BUSINESSES are turning to electric SUVs as a viable operational alternative to diesel and electric vans.
SME fleets have been making the switch to overcome issues of supply and to electrify their fleets more quickly, says the leasing provider Arval UK.
As long as the electric SUV has sufficient space, payload and towing capacity there are a number of benefits compared to electric vans believes Arval. These include:
- better range (an electric SUV typically has a real world range of up 300 miles);
- chargepoint accessibility;
- superior security and safety features to better protect the products and equipment being carried;
- and more driver safety technology, such as lane keeping assistance.
There is a human resources advantage too, Arval says.
Whole life cost comparisons between SUVs and vans are often “broadly similar”, according to Ben.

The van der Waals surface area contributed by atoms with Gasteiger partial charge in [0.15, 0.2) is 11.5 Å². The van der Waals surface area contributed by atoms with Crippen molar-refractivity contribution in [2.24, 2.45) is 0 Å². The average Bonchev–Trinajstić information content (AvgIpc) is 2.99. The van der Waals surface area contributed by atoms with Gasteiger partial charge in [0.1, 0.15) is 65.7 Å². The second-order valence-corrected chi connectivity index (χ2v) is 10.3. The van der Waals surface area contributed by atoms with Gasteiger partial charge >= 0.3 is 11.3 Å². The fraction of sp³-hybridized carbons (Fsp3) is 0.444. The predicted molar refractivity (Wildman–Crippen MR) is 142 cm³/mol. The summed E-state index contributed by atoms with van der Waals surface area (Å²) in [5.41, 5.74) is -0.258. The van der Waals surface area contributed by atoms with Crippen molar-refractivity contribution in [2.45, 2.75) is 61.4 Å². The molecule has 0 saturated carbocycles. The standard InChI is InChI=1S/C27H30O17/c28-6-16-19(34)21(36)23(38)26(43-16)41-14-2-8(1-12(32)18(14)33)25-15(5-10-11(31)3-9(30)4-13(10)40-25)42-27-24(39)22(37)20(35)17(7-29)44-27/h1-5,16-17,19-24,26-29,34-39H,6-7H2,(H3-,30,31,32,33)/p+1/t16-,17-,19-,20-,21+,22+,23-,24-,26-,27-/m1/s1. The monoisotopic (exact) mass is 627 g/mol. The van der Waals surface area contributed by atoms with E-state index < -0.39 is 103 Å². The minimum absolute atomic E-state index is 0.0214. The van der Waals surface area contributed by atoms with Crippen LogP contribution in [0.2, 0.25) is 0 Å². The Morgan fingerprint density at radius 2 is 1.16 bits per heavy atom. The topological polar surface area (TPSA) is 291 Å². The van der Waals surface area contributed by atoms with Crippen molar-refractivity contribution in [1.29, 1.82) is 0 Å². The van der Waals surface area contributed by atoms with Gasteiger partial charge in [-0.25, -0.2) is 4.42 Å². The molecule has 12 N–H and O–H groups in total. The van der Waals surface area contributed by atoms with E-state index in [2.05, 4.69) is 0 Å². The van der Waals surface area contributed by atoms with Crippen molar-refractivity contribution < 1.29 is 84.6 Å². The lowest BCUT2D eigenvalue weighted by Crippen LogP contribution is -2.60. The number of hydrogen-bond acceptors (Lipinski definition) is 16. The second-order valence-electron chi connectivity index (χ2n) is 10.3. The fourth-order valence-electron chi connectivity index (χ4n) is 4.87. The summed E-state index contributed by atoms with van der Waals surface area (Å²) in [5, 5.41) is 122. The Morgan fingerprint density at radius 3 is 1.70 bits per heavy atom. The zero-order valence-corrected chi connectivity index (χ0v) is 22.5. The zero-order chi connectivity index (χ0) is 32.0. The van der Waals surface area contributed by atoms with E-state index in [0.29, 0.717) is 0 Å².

Racking and conversion products for SUVs
Some LCV racking and conversion companies are already taking note of the trend towards electric SUVs and are producing products especially designed for this sector.
It’s also possible to apply livery to an electric SUV, which can present a “strong corporate image but can be easily removed when the vehicles are eventually de-fleeted”, Ben said.
It may be, of course, that the use of electric SUVs rather than diesel vans is a passing strategy that will last one or two vehicle replacement cycles until more operationally efficient electric vans become more widely available.
New fleet software called DriverLite has been launched by FleetCheck that can be adopted for free by any business that operates cars and vans.
Chasetown Civil Engineering is running a significantly more efficient fleet thanks to a bespoke solution from CBVC Vehicle Management